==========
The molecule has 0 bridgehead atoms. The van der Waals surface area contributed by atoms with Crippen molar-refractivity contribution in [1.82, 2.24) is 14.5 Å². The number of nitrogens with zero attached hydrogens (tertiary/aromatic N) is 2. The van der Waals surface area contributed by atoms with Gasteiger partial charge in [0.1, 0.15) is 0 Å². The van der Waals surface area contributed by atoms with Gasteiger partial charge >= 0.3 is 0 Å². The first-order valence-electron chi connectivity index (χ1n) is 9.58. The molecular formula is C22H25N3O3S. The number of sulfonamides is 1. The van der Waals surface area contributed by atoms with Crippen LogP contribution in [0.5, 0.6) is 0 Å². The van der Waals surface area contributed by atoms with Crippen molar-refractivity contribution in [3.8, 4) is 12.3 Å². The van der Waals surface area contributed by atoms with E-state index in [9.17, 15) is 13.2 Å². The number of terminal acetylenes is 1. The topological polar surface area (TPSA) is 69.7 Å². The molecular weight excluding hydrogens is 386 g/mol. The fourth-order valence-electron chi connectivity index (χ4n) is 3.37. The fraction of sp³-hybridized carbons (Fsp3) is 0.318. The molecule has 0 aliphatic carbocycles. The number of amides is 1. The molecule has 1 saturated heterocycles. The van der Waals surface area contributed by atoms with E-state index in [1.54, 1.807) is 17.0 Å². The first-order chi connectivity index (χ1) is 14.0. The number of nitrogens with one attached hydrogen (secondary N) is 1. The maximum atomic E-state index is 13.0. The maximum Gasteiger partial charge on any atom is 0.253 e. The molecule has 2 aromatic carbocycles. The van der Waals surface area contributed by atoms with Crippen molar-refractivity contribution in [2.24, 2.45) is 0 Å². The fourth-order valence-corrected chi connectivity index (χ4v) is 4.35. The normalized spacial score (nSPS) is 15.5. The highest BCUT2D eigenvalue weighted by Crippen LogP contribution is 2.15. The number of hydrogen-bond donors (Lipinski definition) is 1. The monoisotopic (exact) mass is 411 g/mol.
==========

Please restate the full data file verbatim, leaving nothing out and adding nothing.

The molecule has 0 bridgehead atoms. The van der Waals surface area contributed by atoms with Crippen molar-refractivity contribution in [1.82, 2.24) is 14.5 Å². The number of nitrogens with zero attached hydrogens (tertiary/aromatic N) is 2. The van der Waals surface area contributed by atoms with Gasteiger partial charge in [0.1, 0.15) is 0 Å². The van der Waals surface area contributed by atoms with Gasteiger partial charge >= 0.3 is 0 Å². The first-order valence-electron chi connectivity index (χ1n) is 9.58. The molecular formula is C22H25N3O3S. The number of sulfonamides is 1. The van der Waals surface area contributed by atoms with Crippen LogP contribution in [0.5, 0.6) is 0 Å². The van der Waals surface area contributed by atoms with Crippen molar-refractivity contribution in [3.8, 4) is 12.3 Å². The van der Waals surface area contributed by atoms with E-state index in [9.17, 15) is 13.2 Å². The number of terminal acetylenes is 1. The topological polar surface area (TPSA) is 69.7 Å². The molecular weight excluding hydrogens is 386 g/mol. The fourth-order valence-electron chi connectivity index (χ4n) is 3.37. The fraction of sp³-hybridized carbons (Fsp3) is 0.318. The molecule has 0 aliphatic carbocycles. The number of amides is 1. The molecule has 1 saturated heterocycles. The van der Waals surface area contributed by atoms with E-state index in [1.54, 1.807) is 17.0 Å². The first-order chi connectivity index (χ1) is 14.0. The number of nitrogens with one attached hydrogen (secondary N) is 1. The maximum atomic E-state index is 13.0. The maximum Gasteiger partial charge on any atom is 0.253 e. The molecule has 2 aromatic carbocycles. The van der Waals surface area contributed by atoms with Crippen molar-refractivity contribution in [2.24, 2.45) is 0 Å². The fourth-order valence-corrected chi connectivity index (χ4v) is 4.35. The normalized spacial score (nSPS) is 15.5. The highest BCUT2D eigenvalue weighted by Crippen LogP contribution is 2.15. The number of hydrogen-bond donors (Lipinski definition) is 1. The monoisotopic (exact) mass is 411 g/mol.